These electric meters are located in the hallway, about seventy feet past the burning apartment and around a corner. #’s 1 through 3 are about five feet off the floor. #’s 7 through 9 are about waist high. #8 is made of glass and the rest are plastic. The fire was to the left. The damage difference between the various meters tells a story. If you are ever in a fire, stay low and get as far away as possible. If you have a working smoke detector, you will be able to get outside while conditions are still tenable. It is my prayer that you already have several smoke detectors in your home. Please take the time to test them to make sure that they will work for you when you need them. If you don’t have any, today would be the best time to get and install some.

Be safe,

Hec @ 19

Sunday, August 17, 2008

Rattlesnake-Any of various American pit vipers (not to be confused with Dodge Viper which is much better looking) of the genera Crotalus and Sistrurus, having an interlocking series of horny rings at the end of the tail that produce a rattling or buzzing sound when shaken. Highly poisonous.

This week we stumbled upon a rattlesnake, one of the dangers of living in the back country of California, close to the house. Being the outdoorsy type we handled it in a calm and deliberate manner…..

When the ear piercing screams stopped, someone had the bright idea of dispatching the small but deadly varmint to the great hereafter. Well we can now tell you that it was seen somewhere outside of Memphis with Elvis and the Loch Ness monster. Here are some pictures of after the great deed.

Sara holding the deadly critter minus it’s head.

The rattle was kept to scare guests and relatives who have stayed at our house for more then three days.

After a long and deadly fight, the hunter vests the beast.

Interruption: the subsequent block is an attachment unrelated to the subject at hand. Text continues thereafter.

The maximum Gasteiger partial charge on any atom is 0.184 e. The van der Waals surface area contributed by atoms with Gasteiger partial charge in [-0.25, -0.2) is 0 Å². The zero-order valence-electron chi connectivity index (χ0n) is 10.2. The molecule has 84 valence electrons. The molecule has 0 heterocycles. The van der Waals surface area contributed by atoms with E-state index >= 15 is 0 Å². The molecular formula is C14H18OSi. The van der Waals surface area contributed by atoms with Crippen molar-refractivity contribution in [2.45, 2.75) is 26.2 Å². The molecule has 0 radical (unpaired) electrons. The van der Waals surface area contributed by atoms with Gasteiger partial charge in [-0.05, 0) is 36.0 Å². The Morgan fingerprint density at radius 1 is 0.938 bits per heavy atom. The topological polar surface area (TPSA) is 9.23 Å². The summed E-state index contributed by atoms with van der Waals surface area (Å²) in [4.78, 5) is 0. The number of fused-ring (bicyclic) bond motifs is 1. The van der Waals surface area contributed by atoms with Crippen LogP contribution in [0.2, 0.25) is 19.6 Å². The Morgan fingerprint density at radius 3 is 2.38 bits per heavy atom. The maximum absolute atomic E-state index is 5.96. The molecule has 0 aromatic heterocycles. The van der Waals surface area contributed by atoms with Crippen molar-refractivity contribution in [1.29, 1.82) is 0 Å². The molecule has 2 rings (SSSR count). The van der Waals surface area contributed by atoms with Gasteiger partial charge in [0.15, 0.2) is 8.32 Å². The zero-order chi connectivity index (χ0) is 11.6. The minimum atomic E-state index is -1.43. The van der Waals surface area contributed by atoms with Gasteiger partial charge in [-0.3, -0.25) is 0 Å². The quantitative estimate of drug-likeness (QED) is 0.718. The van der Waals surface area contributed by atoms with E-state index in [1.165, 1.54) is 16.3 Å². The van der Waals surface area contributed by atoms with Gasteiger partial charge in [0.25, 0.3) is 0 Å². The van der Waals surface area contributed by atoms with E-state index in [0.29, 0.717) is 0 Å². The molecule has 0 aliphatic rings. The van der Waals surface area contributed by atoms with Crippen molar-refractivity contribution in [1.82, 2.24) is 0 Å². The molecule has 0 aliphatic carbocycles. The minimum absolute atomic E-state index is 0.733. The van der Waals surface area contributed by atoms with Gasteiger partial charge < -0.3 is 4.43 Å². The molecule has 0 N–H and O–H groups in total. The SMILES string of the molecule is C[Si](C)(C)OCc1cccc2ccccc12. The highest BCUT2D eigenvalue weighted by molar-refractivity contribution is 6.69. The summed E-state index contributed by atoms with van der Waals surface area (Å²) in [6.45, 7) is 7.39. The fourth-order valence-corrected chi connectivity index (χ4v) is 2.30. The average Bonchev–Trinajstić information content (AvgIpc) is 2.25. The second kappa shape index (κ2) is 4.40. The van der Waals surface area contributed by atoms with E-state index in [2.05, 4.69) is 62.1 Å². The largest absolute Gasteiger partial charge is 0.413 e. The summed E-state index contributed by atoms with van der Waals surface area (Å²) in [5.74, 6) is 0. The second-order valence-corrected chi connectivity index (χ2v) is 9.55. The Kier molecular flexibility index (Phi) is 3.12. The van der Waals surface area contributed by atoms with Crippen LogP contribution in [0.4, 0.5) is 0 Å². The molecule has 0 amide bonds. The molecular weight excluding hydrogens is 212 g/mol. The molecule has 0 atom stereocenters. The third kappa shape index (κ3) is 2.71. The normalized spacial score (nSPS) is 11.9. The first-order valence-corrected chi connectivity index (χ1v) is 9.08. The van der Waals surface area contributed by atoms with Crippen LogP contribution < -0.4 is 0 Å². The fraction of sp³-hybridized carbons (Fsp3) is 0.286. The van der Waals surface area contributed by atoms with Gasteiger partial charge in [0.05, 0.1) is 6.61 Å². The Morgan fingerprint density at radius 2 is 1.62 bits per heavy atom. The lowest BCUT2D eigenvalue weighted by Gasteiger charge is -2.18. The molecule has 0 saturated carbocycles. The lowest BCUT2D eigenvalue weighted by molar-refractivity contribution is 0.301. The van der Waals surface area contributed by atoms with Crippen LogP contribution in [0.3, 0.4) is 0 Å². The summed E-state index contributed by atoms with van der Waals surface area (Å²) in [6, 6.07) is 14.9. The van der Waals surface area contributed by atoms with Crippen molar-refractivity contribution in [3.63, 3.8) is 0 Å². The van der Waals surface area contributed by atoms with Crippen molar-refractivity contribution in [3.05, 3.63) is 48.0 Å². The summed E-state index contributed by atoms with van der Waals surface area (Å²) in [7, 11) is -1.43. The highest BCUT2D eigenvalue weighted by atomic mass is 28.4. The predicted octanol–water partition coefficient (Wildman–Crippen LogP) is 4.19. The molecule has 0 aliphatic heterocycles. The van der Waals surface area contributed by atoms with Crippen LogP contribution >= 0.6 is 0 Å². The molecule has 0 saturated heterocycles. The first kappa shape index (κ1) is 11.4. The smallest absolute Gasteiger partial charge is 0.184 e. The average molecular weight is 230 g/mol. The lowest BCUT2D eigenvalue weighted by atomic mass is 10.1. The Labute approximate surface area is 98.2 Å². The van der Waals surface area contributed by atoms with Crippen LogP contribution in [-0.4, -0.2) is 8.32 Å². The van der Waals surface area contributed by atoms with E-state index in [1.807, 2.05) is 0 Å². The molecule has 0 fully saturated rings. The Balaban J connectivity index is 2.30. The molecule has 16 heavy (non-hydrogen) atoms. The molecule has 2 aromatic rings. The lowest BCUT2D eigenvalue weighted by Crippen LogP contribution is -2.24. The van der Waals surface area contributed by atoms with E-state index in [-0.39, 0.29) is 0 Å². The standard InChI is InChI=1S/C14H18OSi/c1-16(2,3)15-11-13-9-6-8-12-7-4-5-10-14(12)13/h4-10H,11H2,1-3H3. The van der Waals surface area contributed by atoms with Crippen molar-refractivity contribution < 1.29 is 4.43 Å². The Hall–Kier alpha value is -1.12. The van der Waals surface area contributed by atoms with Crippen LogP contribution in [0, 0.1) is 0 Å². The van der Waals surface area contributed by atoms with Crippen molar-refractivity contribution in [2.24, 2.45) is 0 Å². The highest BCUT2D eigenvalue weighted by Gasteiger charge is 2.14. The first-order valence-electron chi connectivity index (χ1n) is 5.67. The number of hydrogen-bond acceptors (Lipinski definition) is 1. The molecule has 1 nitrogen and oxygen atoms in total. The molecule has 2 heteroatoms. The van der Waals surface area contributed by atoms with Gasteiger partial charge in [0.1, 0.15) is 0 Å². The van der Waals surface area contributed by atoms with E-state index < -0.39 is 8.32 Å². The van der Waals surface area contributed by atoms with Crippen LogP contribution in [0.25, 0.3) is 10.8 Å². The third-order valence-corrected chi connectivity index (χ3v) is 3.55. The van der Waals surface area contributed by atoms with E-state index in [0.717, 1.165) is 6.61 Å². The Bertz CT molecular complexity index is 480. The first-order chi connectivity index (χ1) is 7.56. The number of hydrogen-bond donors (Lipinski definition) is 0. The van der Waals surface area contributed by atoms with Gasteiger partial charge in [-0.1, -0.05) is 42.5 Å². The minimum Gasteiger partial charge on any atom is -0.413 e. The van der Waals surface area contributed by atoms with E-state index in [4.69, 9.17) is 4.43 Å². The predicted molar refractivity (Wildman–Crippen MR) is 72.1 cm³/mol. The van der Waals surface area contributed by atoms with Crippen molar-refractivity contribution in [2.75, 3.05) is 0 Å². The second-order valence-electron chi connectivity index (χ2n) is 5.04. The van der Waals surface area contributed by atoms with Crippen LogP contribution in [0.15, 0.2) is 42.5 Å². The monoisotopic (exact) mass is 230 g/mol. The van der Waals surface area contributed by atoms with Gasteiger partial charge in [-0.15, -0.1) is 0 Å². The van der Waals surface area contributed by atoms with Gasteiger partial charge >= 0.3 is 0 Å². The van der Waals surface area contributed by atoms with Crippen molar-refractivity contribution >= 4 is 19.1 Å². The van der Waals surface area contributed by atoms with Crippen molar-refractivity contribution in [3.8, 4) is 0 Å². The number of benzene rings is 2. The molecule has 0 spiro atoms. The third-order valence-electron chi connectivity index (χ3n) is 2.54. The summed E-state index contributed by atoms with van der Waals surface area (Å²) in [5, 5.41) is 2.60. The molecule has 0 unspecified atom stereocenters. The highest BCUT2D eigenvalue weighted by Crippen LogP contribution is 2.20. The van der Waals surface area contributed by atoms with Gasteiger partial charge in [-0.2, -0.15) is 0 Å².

One last view.

This article I assure you is 100% true. But for the safety of the writers they are using assumed names.

By: Chicago, & Lookrightranchhand.

Monday, August 4, 2008

Don't get hurt right now...

There are two things you can do if you see an ambulance on the back of a tow-truck…

1. Avoid sudden onsets of chest pain

2. Stare, point, and laugh

I am pretty sure everybody that passed us by on the busy Highway 12 last week did exactly that.

At 1330hrs my partner and I were resting comfortably in our station playing a relaxing game of Rummy. Our tones go off and we are dispatched to take a psychiatric patient from our local hospital to a facility two hours away in the Bay Area. We responded to the hospital, and had the patient loaded up on our gurney and ready to roll about an hour later at 1430hrs. My partner and I have done dozens of these transfers before, and we were thinking this one was going to be like all the others. We were wrong.

I was driving along happy as Larry on the bumpiest highway in the nation about 45 minutes away from our destination, when all of a sudden I heard this “clankity-clank” sound from somewhere behind the dash. Then the burning rubber smell came. Guessing that something wasn’t exactly right, I pulled over, popped the hood, and discovered that one of the wheels that the fan belt turns had frozen up, which in turn was wearing the belt away (you can tell I’m not a mechanic by my lack of auto vocabulary). We were dead in the water with our 5150 patient still on board.

We immediately called for another ambulance to come and finish our transfer, and they got there in pretty good time. Only had to wait 30 minutes from the time we broke down. When they got there we transferred care and then began our long wait for the tow-truck which we found out was coming from a town 1.5 hours away. Thankfully my partner brought the deck of cards, so we resumed our interrupted game of Rummy in the back of the ambulance in the 95 degree heat. But at least we had the cards.

At 1800hrs two wonderful things happened. The first was that the tow-truck arrived. The second was that my dad’s buddy Vince who lives in the area arrived with Taco Bell!!! I think the latter was the more welcome of the two at that point. Thanks Vince!

The ambulance was loaded on the flatbed, and we were on our way at 1830hrs. Getting back into county at 2000hrs, we unloaded our “dead” ambulance and switched into a “live” ambulance. We were back in service and ready to roll at 2030hrs. So our little transfer that was supposed to take us 4 hours turned into a 7 hour ordeal. I can mark that down as the 2nd ambulance I have killed so far…